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The C-141 Starlifter That Had A Mission To Catch The Space Shuttle

When two space-age technologies come together…almost (The KAO and the Space Shuttle)

The best, deep-space optical observatories are mounted high in tall mountains. This to avoid the light distortion caused by denser atmosphere at lower levels. Even so, infrared light—light that travels easily across vast distances in space—is quickly absorbed by slight amounts of water vapor. To get the clearest infrared images without actually going into space is to mount a telescope on an aircraft that can operate above 41,000 feet above sea level.

In 1965, NASA converted a Convair 990 airliner, the Galileo Observatory, for astronomical observations. In 1973, that aircraft was destroyed in a mid-air collision during a landing at Moffett Naval Air Station (Moffett Federal Airfield today).

Later that year, NASA selected and specially modified and outfitted a Lockheed C-141 Starlifter (N714NA, S/N 6110) with a 36-inch optical telescope mounted on a stabilized platform to serve as a high-altitude observatory. The aircraft was named the Gerard P. Kuiper Airborne Observatory (KAO).

This was at the same time that the Space Shuttle Columbia was preparing to make its first orbital flights. Concerned about the heat of reentry, it was determined that the KAO C-141 could be used to take “Infrared Imagery of the Shuttle” (IRIS) to collect high resolution infrared images of the Shuttle’s underside during reentry to obtain accurate heating data.

How it was supposed to work.

The C-141 would be positioned at an altitude of 45,000 feet, and as the Shuttle began reentry at an altitude of 400,000 feet over the Pacific near Hawaii. The C-141 would be required to fly a very precise track so that IRIS could collect images of the Shuttle.

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Figure 1 The Kuiper Airborne Observatory telescope with a technician.

To prepare for this mission, the KAO had actually tested IRIS using an SR-71 as the target aircraft. The first attempts on first two Shuttle flights, STS-1 and STS-2, failed primarily due to ground communication issues that did not put the KOA in the correct position.

On STS-3, IRIS achieved partial success, obtaining an image of about 60% of the Shuttle. There was a slight misalignment between the tracking telescope and the imaging telescope causing the partial image. This image, however, resulted in enough useful information to confirm that KOA infrared temperatures were within 75 degrees F of the 2960 F values of the onboard surface thermocouple—a variance of less than three percent.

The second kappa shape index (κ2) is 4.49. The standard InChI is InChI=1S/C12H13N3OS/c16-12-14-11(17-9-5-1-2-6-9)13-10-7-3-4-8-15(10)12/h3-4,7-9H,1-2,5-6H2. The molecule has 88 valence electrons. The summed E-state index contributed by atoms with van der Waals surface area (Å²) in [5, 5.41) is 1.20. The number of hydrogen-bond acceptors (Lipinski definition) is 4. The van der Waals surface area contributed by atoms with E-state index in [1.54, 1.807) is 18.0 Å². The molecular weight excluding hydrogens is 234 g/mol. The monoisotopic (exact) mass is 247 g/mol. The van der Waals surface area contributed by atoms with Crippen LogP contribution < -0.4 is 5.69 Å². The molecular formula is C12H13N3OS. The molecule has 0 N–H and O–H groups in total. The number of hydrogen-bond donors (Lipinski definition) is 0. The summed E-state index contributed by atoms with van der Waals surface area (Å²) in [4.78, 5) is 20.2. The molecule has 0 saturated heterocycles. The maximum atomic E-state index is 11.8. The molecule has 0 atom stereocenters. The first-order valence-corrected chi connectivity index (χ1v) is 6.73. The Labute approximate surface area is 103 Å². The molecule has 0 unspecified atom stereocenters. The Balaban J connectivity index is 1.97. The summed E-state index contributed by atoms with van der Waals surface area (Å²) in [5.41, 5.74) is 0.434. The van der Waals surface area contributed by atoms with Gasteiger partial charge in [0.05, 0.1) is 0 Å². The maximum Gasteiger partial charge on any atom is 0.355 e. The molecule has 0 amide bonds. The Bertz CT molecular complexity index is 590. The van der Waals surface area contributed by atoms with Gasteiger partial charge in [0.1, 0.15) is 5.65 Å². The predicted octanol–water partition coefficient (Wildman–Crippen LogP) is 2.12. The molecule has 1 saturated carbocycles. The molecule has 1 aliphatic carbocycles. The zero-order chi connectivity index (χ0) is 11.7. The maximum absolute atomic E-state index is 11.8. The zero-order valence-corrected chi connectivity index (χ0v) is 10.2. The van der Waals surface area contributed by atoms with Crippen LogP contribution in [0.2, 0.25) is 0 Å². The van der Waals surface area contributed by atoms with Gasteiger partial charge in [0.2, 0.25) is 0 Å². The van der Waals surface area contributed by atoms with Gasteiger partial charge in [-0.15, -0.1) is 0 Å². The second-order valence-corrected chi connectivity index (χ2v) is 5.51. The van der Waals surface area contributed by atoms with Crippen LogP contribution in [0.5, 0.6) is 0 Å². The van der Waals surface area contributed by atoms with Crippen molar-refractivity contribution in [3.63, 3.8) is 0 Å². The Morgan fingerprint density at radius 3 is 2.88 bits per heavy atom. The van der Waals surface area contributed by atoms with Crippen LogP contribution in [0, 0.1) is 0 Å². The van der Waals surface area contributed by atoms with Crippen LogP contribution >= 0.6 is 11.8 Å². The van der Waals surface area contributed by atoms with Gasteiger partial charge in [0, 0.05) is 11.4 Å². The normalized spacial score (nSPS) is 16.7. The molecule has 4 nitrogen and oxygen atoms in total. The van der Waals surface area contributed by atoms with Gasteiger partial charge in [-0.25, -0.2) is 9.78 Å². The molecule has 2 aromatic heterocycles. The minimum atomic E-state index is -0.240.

IRIS was flown on STS-4, but an image of the Shuttle was not acquired due to an undetermined equipment malfunction. IRIS was discontinued after STS-4.

The KAO continued as an observatory platform until 1995. It provided the first sightings of the rings of Uranus (1977), and determined that Pluto had an atmosphere (1988). Astronomers used KAO to detect water and organic molecules in the areas of star formation, and in the vast interstellar spaces. KAO was retired in 1995.

Like so many forgotten steeds, a working aircraft like C-141, S/N 6110, is easily forgotten while the fruits of its missions continue to be discussed. The aircraft can be seen parked off to the side of the airfield at Moffett Federal Airfield. Time and neglect have not treated it well.

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The KAO C-141 was retired in 1995 and is now parked on the edge of the Moffett Federal Airfield.

KAO has been replaced with a Boeing 747-based airborne observatory called the Stratospheric Observatory for Infrared Astronomy (SOFIA), which has been fully operational since 2010.

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KAO C-141 on the ramp with its replacement aircraft, a Boeing 747 dubbed SOFIA

 


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Written by Jeff Richmond

Jeff Richmond

Jeff has been flying and writing for more than thirty-five years. He flew in the Air Force and later taught college-level aeronautics. He has worked as professional photographer and a business and technical writer for both Pratt and Whitney and Lockheed Martin. Now retired, Jeff is on a mission to visit, photograph and write about aerospace museums—especially the smaller, lesser known museums.